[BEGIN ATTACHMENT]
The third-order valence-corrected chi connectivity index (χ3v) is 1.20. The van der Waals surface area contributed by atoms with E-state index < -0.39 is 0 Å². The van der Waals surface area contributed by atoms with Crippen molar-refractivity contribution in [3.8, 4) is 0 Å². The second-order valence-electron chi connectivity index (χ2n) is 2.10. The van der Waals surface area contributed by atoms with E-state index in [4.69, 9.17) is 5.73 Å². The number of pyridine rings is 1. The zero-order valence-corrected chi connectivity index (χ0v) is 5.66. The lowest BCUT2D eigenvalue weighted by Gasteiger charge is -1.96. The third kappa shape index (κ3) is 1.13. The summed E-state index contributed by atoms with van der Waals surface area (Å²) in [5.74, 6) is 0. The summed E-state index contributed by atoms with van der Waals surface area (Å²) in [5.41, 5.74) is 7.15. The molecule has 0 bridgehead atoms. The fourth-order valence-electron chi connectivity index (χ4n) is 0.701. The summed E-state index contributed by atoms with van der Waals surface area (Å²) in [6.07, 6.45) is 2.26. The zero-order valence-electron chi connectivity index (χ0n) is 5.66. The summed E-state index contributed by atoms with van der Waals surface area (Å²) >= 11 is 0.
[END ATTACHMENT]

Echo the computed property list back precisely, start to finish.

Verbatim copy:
The third-order valence-corrected chi connectivity index (χ3v) is 1.20. The van der Waals surface area contributed by atoms with E-state index < -0.39 is 0 Å². The van der Waals surface area contributed by atoms with Crippen molar-refractivity contribution in [3.8, 4) is 0 Å². The second-order valence-electron chi connectivity index (χ2n) is 2.10. The van der Waals surface area contributed by atoms with E-state index in [4.69, 9.17) is 5.73 Å². The number of pyridine rings is 1. The zero-order valence-corrected chi connectivity index (χ0v) is 5.66. The lowest BCUT2D eigenvalue weighted by Gasteiger charge is -1.96. The third kappa shape index (κ3) is 1.13. The summed E-state index contributed by atoms with van der Waals surface area (Å²) in [5.74, 6) is 0. The summed E-state index contributed by atoms with van der Waals surface area (Å²) in [5.41, 5.74) is 7.15. The molecule has 0 bridgehead atoms. The fourth-order valence-electron chi connectivity index (χ4n) is 0.701. The summed E-state index contributed by atoms with van der Waals surface area (Å²) in [6.07, 6.45) is 2.26. The zero-order valence-electron chi connectivity index (χ0n) is 5.66. The summed E-state index contributed by atoms with van der Waals surface area (Å²) >= 11 is 0.